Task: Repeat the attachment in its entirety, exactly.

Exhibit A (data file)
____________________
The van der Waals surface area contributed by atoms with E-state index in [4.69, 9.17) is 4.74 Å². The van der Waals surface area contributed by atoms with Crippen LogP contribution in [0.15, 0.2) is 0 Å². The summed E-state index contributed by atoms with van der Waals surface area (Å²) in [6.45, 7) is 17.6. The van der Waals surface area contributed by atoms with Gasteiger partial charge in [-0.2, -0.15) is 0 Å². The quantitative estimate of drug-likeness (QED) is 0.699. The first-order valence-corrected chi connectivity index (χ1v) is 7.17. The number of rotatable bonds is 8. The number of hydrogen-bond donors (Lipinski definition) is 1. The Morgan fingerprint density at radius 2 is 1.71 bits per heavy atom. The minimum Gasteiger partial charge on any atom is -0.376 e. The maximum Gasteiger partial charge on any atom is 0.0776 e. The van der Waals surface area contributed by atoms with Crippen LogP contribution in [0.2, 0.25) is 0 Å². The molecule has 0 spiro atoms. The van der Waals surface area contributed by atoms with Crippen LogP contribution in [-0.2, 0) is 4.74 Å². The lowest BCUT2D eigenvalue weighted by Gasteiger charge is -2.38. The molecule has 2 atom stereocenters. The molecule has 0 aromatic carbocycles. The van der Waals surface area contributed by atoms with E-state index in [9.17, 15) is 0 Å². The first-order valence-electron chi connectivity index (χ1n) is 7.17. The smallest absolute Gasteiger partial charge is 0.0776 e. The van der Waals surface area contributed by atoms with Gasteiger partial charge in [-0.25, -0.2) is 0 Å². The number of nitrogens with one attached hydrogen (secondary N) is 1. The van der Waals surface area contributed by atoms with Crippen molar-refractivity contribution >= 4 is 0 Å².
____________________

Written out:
The van der Waals surface area contributed by atoms with E-state index in [4.69, 9.17) is 4.74 Å². The van der Waals surface area contributed by atoms with Crippen LogP contribution in [0.15, 0.2) is 0 Å². The summed E-state index contributed by atoms with van der Waals surface area (Å²) in [6.45, 7) is 17.6. The van der Waals surface area contributed by atoms with Gasteiger partial charge in [-0.2, -0.15) is 0 Å². The quantitative estimate of drug-likeness (QED) is 0.699. The first-order valence-corrected chi connectivity index (χ1v) is 7.17. The number of rotatable bonds is 8. The number of hydrogen-bond donors (Lipinski definition) is 1. The Morgan fingerprint density at radius 2 is 1.71 bits per heavy atom. The minimum Gasteiger partial charge on any atom is -0.376 e. The maximum Gasteiger partial charge on any atom is 0.0776 e. The van der Waals surface area contributed by atoms with Crippen LogP contribution in [0.2, 0.25) is 0 Å². The molecule has 0 spiro atoms. The van der Waals surface area contributed by atoms with Crippen LogP contribution in [-0.2, 0) is 4.74 Å². The lowest BCUT2D eigenvalue weighted by Gasteiger charge is -2.38. The molecule has 2 atom stereocenters. The molecule has 0 aromatic carbocycles. The van der Waals surface area contributed by atoms with E-state index in [9.17, 15) is 0 Å². The first-order valence-electron chi connectivity index (χ1n) is 7.17. The smallest absolute Gasteiger partial charge is 0.0776 e. The van der Waals surface area contributed by atoms with Gasteiger partial charge in [-0.25, -0.2) is 0 Å². The number of nitrogens with one attached hydrogen (secondary N) is 1. The van der Waals surface area contributed by atoms with Crippen molar-refractivity contribution >= 4 is 0 Å².